As a response to recent coverage of software being purged from the App Store, Apple is sharing its criteria for how it chooses to remove abandoned apps. The company is also reiterating that the practice is not new but instead part of an initiative that started six years ago.
The effort started in September 2016 as part of a greater initiative to revitalize the App Store with daily editorial and clearer policy decisions. The company said it would pull software that had been abandoned by developers or just no longer worked. Removing software made years ago that doesn’t work when downloaded by customers on new hardware makes sense, but it hasn’t always been clear that’s what happens. Nothing stops Apple from pulling apps that still work but just aren’t maintained.
Six years later after hitting reset on dev relations, Apple is still learning how to improve its relationship with developers. Part of that effort is material in publishing its criteria for how it chooses to remove apps that it considers abandoned.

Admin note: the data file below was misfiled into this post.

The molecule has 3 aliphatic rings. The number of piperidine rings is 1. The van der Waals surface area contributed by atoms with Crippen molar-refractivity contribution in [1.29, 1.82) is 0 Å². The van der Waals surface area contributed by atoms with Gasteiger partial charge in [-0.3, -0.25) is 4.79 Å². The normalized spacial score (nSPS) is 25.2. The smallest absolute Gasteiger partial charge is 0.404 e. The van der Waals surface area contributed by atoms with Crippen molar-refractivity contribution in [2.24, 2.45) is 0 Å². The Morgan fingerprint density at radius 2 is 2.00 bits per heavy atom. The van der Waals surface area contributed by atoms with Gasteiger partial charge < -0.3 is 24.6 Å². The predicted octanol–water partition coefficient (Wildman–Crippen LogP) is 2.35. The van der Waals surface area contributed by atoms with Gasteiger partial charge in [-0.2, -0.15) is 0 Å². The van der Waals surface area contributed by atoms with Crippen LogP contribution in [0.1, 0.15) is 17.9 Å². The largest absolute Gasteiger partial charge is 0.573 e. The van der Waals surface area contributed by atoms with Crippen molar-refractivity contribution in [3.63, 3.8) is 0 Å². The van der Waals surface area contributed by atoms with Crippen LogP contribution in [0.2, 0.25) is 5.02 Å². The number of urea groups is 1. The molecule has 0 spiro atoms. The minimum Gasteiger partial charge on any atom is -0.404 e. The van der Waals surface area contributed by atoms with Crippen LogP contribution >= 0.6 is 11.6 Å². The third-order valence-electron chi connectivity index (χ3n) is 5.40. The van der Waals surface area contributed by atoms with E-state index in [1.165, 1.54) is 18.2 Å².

As part of the App Store Improvements process, developers of apps that have not been updated within the last three years and fail to meet a minimal download threshold — meaning the app has not been downloaded at all or extremely few times during a rolling 12 month period — receive an email notifying them that their app has been identified for possible removal from the App Store.
Emphasizing that the program has been ongoing for years as standard App Store maintenance, Apple shares that it has removed nearly 2.8 million apps and counting for meeting this criteria. Read more about the policy on Apple’s developer site. Apple says it has revised its page detailing the practice as well for clarity.
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